It took less than an hour for Harcourts Ascot to go from being one of the most stylish offices in the group to being a metre under water.
At 12pm on Sunday, 27 February, the agency in Brisbane’s north east looked pristine, but by 1pm water from the nearby Brisbane River was lapping at the top of the agents’ desks.
Harcourts Ascot Director Jacqui Bartholomeusz said she was alerted to the rapidly unfolding crisis by her son.
“We have a coffee cart in our courtyard area and my son was sitting there having coffee at 12pm and then at 1pm the coffee man called him and said, ‘There’s a metre of water through the office’,” she said.
“Everything was perfectly OK at 12pm but by 1pm it was very different.
“The trouble was, the water came down the street and took all of the bark from the park, which then blocked up all the drains.
“Once that was cleared the water disappeared as quickly as it came, but the damage was done.
“We had a metre of water right through the shop, up to the top of the desk.”
But there’s nothing like a crisis to bring out the best in people, and Jacqui said within minutes the team and their extended families, along with some clients, had arrived to start the clean-up.
She said it was a shock to see the office, which only opened in 2020, in such a state, given it had not long ago won the Office Presentation of the Year award for Harcourts.
“Now we’ve got the challenge in front of us to win that award twice,” Ms Bartholomeusz said with optimism.
“We got the whole place gutted and the carpet pulled up and everything done by Sunday afternoon, which I think has saved our walls and an awful extra lot of work.”
Ms Bartholomeusz said her other offices at Clayfield, Nundah and Banyo were all unaffected and phones had been diverted to Clayfield, while extra office space had been set up at that agency too.
“There’s been zero business interruption,” she said.
“We knew that come Monday, everything would have to be about all of our tenants and owners, so that’s why getting everything else done on Sunday was so important.”
Ms Bartholomeusz said about 120 of the agency’s rental properties had been flood affected and now the property managers were fielding calls about damages, repairs, and finding some tenants new homes.
But she said the number one task was to “listen to people”.
“That’s our top priority, to listen to people,” she said.
“We’ve got extra staff in and part-time staff are working full-time to field all of the calls, to listen to people and to get back to people.
“Communication is so important, it’s the tenant’s home and they are anxious about wet carpet and all of those sorts of things.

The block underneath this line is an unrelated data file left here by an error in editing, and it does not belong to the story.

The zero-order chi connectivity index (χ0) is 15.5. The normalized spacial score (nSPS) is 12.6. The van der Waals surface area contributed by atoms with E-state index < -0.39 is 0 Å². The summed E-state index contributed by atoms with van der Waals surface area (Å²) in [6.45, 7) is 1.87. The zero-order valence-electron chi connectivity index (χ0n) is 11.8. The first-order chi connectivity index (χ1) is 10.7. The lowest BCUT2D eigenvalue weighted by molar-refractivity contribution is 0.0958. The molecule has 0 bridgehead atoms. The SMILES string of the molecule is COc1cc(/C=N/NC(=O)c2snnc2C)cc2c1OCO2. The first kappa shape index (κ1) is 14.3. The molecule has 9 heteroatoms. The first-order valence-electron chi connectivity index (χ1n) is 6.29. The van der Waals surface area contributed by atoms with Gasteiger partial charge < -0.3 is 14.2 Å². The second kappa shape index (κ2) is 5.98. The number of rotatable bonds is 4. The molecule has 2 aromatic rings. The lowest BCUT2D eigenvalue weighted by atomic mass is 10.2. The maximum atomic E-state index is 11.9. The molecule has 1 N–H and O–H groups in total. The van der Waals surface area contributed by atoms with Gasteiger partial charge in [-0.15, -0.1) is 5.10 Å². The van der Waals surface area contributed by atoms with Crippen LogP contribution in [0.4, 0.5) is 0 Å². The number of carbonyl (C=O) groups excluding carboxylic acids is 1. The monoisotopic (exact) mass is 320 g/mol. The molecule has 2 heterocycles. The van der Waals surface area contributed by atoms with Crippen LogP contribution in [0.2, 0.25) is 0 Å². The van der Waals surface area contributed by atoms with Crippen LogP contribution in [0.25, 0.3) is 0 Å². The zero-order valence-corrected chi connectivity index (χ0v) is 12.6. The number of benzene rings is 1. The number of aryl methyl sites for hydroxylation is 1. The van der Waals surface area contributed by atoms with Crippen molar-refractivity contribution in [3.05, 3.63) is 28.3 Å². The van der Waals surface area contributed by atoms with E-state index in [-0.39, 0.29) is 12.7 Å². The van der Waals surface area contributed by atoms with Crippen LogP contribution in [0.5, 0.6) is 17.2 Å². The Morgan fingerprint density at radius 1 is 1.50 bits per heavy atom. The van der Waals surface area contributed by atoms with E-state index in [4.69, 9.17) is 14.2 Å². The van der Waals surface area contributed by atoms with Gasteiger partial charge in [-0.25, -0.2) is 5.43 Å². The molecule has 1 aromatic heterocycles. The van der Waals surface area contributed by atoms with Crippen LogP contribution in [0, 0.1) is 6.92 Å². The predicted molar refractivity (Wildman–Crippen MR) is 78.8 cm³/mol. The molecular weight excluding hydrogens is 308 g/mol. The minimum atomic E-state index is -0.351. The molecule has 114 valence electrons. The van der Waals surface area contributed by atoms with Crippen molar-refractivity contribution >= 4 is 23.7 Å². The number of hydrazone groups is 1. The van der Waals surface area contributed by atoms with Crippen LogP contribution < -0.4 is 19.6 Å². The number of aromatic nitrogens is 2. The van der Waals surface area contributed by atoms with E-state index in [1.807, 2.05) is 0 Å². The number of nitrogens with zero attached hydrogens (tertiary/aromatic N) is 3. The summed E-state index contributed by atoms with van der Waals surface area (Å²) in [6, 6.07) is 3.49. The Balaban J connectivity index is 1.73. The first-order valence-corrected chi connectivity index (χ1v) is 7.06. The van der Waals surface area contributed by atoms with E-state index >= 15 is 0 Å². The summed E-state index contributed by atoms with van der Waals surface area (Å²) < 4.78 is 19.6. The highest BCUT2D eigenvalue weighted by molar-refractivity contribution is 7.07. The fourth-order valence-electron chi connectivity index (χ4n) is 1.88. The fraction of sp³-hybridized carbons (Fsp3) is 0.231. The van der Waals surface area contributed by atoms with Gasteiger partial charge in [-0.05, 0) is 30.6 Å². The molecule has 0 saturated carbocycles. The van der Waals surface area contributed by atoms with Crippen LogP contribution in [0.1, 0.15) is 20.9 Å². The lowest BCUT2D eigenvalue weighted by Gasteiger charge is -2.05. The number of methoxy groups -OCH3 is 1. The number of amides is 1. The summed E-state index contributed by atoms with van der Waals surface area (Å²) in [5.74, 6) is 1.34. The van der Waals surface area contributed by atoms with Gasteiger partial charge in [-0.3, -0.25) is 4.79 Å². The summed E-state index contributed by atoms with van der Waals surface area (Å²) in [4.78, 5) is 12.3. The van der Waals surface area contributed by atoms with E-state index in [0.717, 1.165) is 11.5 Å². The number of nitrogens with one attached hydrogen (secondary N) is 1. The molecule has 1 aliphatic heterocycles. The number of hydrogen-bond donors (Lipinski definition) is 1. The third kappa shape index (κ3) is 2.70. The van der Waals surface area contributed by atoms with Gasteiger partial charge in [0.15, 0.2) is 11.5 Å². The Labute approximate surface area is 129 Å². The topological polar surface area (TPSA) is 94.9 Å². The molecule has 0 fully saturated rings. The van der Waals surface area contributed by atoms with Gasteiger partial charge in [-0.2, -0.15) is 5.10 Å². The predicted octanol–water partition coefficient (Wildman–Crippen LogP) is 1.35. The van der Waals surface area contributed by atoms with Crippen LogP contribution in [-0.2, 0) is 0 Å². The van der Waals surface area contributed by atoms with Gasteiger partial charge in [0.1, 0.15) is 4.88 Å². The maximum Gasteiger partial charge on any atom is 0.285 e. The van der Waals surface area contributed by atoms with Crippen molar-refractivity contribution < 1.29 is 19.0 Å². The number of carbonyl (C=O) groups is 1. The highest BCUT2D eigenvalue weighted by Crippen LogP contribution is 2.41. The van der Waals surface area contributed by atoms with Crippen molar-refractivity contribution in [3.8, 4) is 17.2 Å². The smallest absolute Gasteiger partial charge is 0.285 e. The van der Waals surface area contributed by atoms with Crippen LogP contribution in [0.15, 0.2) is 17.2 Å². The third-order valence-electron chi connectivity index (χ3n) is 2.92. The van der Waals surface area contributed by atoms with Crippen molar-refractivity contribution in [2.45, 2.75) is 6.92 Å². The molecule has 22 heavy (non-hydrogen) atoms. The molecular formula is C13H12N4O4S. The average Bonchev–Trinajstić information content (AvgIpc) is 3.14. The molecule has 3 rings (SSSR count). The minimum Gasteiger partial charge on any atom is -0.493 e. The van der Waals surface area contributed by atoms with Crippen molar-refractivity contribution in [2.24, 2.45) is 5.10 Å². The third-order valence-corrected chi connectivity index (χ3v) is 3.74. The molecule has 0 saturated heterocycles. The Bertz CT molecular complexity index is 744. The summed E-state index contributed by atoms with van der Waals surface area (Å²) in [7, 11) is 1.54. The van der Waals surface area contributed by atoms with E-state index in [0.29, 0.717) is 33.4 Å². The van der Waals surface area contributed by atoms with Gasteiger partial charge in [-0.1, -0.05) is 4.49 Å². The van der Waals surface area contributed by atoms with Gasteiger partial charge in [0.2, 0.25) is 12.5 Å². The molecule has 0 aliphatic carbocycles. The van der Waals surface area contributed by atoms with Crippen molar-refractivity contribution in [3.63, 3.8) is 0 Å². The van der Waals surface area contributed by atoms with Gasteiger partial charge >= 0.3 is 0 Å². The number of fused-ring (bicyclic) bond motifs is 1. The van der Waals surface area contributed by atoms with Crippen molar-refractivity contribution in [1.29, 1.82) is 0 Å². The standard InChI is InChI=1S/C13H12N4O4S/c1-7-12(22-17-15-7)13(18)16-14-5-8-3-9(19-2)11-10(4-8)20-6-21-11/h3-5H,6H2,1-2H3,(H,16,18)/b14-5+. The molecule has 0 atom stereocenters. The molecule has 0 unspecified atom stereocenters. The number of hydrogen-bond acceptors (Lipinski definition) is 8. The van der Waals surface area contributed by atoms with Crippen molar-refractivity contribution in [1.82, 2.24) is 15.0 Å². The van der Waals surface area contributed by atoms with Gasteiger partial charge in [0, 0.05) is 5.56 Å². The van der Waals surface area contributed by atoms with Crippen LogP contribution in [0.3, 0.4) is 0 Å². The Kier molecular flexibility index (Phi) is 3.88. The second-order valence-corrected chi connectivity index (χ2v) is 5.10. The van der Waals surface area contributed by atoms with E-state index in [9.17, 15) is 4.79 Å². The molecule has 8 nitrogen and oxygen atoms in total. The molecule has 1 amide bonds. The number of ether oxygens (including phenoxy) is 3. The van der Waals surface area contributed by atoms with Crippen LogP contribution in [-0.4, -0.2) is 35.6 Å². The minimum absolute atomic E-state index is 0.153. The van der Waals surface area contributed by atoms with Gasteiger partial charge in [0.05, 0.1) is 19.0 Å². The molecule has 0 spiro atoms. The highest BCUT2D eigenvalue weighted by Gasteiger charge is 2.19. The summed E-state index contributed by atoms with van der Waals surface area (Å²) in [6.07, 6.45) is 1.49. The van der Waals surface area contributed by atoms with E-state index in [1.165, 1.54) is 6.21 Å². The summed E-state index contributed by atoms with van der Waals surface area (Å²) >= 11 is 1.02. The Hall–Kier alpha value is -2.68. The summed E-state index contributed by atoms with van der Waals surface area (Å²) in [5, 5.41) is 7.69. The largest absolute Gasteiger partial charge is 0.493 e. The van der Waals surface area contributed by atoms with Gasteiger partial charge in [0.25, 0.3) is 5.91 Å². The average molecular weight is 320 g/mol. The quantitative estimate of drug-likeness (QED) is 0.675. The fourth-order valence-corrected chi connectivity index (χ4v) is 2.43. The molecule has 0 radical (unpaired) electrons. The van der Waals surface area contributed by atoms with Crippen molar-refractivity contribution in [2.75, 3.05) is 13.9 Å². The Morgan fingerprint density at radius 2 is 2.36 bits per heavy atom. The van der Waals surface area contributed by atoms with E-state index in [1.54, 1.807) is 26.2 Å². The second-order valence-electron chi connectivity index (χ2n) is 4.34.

“We’re getting dryers in and we have a fantastic band of tradespeople that we work with that are doing an amazing amount of work.”
But Ms Bartholomeusz said there was one awful situation she could do little to change and yet it still weighs heavily on her mind.
“It’s the heartbreak of only being able to lease one property to one person and to have five families that have all lost their homes,” she explained.
“They all want that one property and we can only give it away once.
“That’s something I had forgotten from the last Brisbane floods, but I’ve remembered it very quickly because there are people with tears in their eyes because we didn’t give them a property.
“All of the applications are equally deserving but literally only one family can have it.”
Ms Bartholomeusz said she expected there to be more cases like that in the coming days, especially considering there were already low vacancy rates.
“That’s the hardest part, you just want to help everyone and there’s only so many properties available,” she said.
“On top of that so many investment properties were sold over the past 12 months so there is going to be a real struggle for appropriate housing, especially in areas with schools and where families live.”
Ms Bartholomeusz said the ramifications of the floods would be felt for a while yet. She said some tenants had been unable to vacate on time as roads were cut, while others were unable to move in for the same reasons.
She said the key in the coming days and weeks would be communication, patience and understanding as property managers, landlords and tenants worked together.
Ms Bartholomeusz paid homage to her team’s dedication, especially given some of them had suffered flood damage at home as well.
“I’ve also had messages from other Harcourts business owners from Mackay to the Gold Coast offering to get on the phones or log into our system to help us,” she said.
“The support you feel in times like this is amazing.”